In the SI Discussion, we suggest that these interactions are the result of neural, rather than vascular processes. Here, we focus on the neurobiological implications of our findings in the context of the three networks that we set out to examine; analyses of several other control regions (including the sensory and association cortices) that further clarify the crucial role of the FIC in the switching process are discussed in the SI Text.

FIC-ACC Network Is Neuroanatomically Uniquely Positioned to Generate Control Signals.

In primates, anatomical studies have revealed that the insular cortex is reciprocally connected to multiple sensory, motor, limbic, and association areas of the brain (30, 31). The FIC and ACC themselves share significant topographic reciprocal connectivity and form an anatomically tightly coupled network ideally placed to integrate information from several brain regions (9, 10, 32). Indeed, analysis of the auditory and visual experiments in our study found coactivation of these regions during task performance, as in many other studies involving cognitively demanding tasks (7). Previous neurophysiological and brain imaging studies have shown that the FIC-ACC complex moderates arousal during cognitively demanding tasks and that the rFIC, in particular, plays a critical role in the interoceptive awareness of both stimulus-induced and stimulus-independent changes in homeostatic states (9, 10). Furthermore, the FIC and ACC share a unique feature at the neuronal level: The human FIC-ACC network has a specialized class of neurons with distinctive anatomical and functional features that might facilitate the network switching process that we report here. The von Economo neurons (VENs) are specialized neurons exclusively localized to the FIC and ACC (33). Based on the dendritic architecture of the VENs, Allman and colleagues have proposed that “the function of the VENs may be to provide a rapid relay to other parts of the brain of a simple signal derived from information processed within FI and ACC.” (34). We propose that the VENs may, therefore, constitute the neuronal basis of control signals generated by the FIC and ACC in our study. Taken together, these findings suggest that the FIC and ACC, anchored within the SN, are uniquely positioned to initiate control signals that activate the CEN and deactivate the DMN.

Differential Roles of the rFIC, ACC, and Lateral Prefrontal Cortex in Initiating Control Signals.

Many previous studies of attentional and cognitive control have reported coactivation of the FIC and ACC (7, 23, 35, 36). The differential role of each of these regions has been poorly understood (37) as few studies have used chronometric techniques or causal analyses to dissociate the temporal and network dynamics of responses in these regions. We found that although onset latencies in the rFIC and ACC did not differ significantly, as might be expected from their being part of the same (salience) network, the FIC did have a powerful causal influence on the ACC (and correspondingly, higher net causal outflow than the ACC) in all three datasets (Figs. 3 and and4).4). Even under conditions in which the ACC plays an important role in cognitive control (23, 36), the rFIC may generate the signals to trigger hierarchical control and previous studies, including ours, may have missed detecting these effects. Our data further suggest that when the ACC is dysfunctional (38, 39), the FIC is well positioned to trigger alternate cognitive control mechanisms via the CEN. Our findings therefore help to clarify an important controversy regarding the primacy and uniqueness of control signals in the prefrontal cortex (39).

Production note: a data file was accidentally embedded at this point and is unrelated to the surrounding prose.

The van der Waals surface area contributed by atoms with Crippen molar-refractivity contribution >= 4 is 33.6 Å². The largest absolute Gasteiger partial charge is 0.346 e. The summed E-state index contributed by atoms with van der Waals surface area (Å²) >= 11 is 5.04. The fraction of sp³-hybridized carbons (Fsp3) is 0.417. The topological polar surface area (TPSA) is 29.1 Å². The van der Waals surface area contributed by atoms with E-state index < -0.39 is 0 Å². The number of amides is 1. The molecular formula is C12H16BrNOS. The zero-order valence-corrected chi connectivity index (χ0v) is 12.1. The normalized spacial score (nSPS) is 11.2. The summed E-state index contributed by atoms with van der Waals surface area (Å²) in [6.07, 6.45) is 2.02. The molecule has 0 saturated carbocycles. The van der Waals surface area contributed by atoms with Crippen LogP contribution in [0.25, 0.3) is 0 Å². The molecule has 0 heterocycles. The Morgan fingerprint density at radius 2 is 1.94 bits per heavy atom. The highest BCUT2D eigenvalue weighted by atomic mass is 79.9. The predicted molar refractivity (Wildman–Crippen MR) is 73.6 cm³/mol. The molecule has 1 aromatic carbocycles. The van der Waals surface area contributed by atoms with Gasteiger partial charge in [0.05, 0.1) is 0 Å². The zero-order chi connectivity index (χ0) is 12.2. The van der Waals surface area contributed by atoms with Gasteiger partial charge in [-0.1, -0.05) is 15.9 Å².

Brain regions in the right inferior frontal cortex, surrounding the FIC, have been implicated in a wide range of cognitive control mechanisms (4042). For example, many of the paradigms involving response inhibition and inhibitory control have focused on ventrolateral regions (primarily within BA 47 and 45) within the right inferior frontal gyrus (43). However, the specific role of the right FIC has been less well studied perhaps because it is usually coactive with the lateral prefrontal cortex. A notable exception is a study by Dosenbach et al. (44) who used resting-state fMRI blocks, interspersed between task blocks, and graph theoretical analysis to underscore the distinctiveness of the FIC and its connectivity with the ACC. Further, a recent lesion study in humans has shown that the rFIC has an important role in cognitive control related to task switching. Using an oculomotor-switching task Hodgson and colleagues (45) showed that patients with lesions in the anterior rFIC were the most impaired in altering their behavior in accordance with the changing rules of the task. In normal healthy adults, functional brain imaging studies have suggested that the FIC and the ACC are together involved in a variety of cognitive control processes, including conflict and error monitoring, interference resolution, and response selection (23, 36, 40, 4648). We hypothesize that in all these cases, the rFIC enables task-related information processing by initiating appropriate control signals to engage the ACC and the CEN. Our findings are inconsistent with the suggestion that the FIC-ACC provides stable ‘set-maintenance’ over entire task epochs whereas the fronto-parietal component initiates and adjusts control (49). In our view, it is the FIC-ACC-centered SN network that initiates key control signals in response to salient stimuli or events. As the lesion study by Hodgson and colleagues illustrates so dramatically, failure to generate these signals can have severe consequences for behavior. Our findings do not, however, preclude the possibility that after the FIC initiates changes in intra- and inter-network activity the CEN may carry out top-down important control functions either on its own or in association with the SN.